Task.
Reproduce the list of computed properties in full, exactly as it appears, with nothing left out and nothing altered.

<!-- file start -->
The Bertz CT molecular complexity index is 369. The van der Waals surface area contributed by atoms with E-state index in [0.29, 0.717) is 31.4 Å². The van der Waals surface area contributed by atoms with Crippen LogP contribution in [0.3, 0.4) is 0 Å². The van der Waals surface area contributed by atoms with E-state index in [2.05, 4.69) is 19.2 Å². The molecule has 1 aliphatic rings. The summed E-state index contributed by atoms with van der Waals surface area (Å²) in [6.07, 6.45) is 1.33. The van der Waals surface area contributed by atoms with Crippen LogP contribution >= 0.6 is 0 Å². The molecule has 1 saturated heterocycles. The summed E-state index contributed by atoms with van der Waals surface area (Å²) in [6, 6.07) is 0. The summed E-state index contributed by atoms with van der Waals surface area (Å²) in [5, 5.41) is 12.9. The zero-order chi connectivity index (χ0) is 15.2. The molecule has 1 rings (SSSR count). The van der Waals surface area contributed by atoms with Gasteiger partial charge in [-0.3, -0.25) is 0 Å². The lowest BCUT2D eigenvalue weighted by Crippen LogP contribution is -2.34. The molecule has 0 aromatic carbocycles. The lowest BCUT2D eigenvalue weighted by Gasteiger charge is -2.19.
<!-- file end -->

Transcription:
The Bertz CT molecular complexity index is 369. The van der Waals surface area contributed by atoms with E-state index in [0.29, 0.717) is 31.4 Å². The van der Waals surface area contributed by atoms with Crippen LogP contribution in [0.3, 0.4) is 0 Å². The van der Waals surface area contributed by atoms with E-state index in [2.05, 4.69) is 19.2 Å². The molecule has 1 aliphatic rings. The summed E-state index contributed by atoms with van der Waals surface area (Å²) in [6.07, 6.45) is 1.33. The van der Waals surface area contributed by atoms with Crippen LogP contribution >= 0.6 is 0 Å². The molecule has 1 saturated heterocycles. The summed E-state index contributed by atoms with van der Waals surface area (Å²) in [6, 6.07) is 0. The summed E-state index contributed by atoms with van der Waals surface area (Å²) in [5, 5.41) is 12.9. The zero-order chi connectivity index (χ0) is 15.2. The molecule has 1 rings (SSSR count). The van der Waals surface area contributed by atoms with Gasteiger partial charge in [-0.3, -0.25) is 0 Å². The lowest BCUT2D eigenvalue weighted by Crippen LogP contribution is -2.34. The molecule has 0 aromatic carbocycles. The lowest BCUT2D eigenvalue weighted by Gasteiger charge is -2.19.